All this time, when I thought I was providing her with a safety net, I was actually giving her an internal comfort level strong enough that she feels safe stepping outside what the known.

In favor of switching to PFMS, Eva is very excited about a middle school instructional style, where the kids switch teachers for different subjects.  She’s the rare kid who is actually very interested in what the curriculum will be.  She also is very taken by the fact that PFMS students are on campus three days a week and work independently at home the other two days.  Yup:  homeschooling!  (Sort of.  They tell the kids exactly what to do and assignments are submitted online by the following day to the teachers.)

Eva wants to work on a laptop from Starbucks or the “teen zone” of the library.  When I was in high school, I did my homework at Cafe Pergolesi hoping someone would mistake me for a college student.  Eva has always been this way too, from the day we sat outside Sprouts and she did her reading homework for preschool (from the politically incorrect “I am a fat man” primer) and she said, “I hope those people walking by see that I have homework and think I’m in elementary school.”)

In a more macro sense, I am optimistic about the educational philosophy and style of PFMS.  Several parents have reassured me that there is zero “teaching to the test.”  I HATE teaching to the test.  Hate it!  At PFMS, all of the obligatory tests are done, but that’s it.  The entire curriculum for the entire school year isn’t planned around the tests like all of our district’s neighborhood schools seem to do.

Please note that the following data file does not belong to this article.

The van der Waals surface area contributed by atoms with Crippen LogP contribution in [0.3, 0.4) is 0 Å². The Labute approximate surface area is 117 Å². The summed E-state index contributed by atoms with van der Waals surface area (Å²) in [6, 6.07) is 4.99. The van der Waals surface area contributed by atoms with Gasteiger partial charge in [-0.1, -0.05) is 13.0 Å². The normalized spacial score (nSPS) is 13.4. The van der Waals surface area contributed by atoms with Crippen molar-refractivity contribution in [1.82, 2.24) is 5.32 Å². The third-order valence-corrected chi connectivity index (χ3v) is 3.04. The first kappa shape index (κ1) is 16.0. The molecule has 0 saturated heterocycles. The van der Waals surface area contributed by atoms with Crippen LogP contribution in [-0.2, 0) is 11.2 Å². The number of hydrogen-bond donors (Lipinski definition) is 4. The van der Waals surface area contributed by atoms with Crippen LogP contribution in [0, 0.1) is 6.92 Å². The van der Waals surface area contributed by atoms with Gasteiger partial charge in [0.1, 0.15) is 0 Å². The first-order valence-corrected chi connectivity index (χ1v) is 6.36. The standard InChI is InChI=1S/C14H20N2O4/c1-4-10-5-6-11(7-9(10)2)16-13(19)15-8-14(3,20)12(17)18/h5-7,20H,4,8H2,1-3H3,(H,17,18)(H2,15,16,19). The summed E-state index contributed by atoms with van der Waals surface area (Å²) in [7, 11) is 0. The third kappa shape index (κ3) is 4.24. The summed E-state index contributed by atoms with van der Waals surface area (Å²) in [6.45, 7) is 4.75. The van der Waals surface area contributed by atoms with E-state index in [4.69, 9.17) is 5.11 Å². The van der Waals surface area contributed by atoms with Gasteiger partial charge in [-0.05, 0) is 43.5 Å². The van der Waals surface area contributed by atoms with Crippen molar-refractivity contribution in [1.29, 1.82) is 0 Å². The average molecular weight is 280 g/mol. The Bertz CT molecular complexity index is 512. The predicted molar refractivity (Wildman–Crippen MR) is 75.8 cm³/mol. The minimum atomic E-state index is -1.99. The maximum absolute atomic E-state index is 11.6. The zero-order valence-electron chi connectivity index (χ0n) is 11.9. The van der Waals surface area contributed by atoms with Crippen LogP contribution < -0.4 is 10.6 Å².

Also, there is very little homework.  Whew!  I hate homework.  I feel that the majority of learning should happen during the school day, and after the kids get out, they should run around and play.  They should draw with sidewalk chalk or go on the monkey bars at the park or have a scavenger hunt throughout the neighborhood or ride bikes with their friends.

(I do like reading as homework, and I am a huge fan of flashcards for to build arithmetic speed.  I also like long-term projects like book reports or research projects.  But daily fill-in-the-blank busywork worksheets that look just like the worksheets the kids just spent seven hours doing?  Not so much.  I realize my dislike of standardized tests and homework makes me sound like a slacker, a misapprehension which will be hilarious to anyone who actually knows me in real life.  Honestly, I probably could use a little slacker-ing up for a happier, more relaxed life.)

Who knows what the coming year will bring.  Eva’s teacher pointed out that fifth grade is a good year to give PFMS a try, because if she doesn’t like it, she can always start our neighborhood middle school with the rest of her elementary school friends.

As for the “F” in PFMS’s name….that might be a lesson for me, too, in flexibility.  I may, by necessity, gradually unbend.  Become more slackerish, if you will.  I do a lot for my kids and if unbending is one of the things I need to do, so be it.

Up Next:  Middle School (Part Three) — Social Studies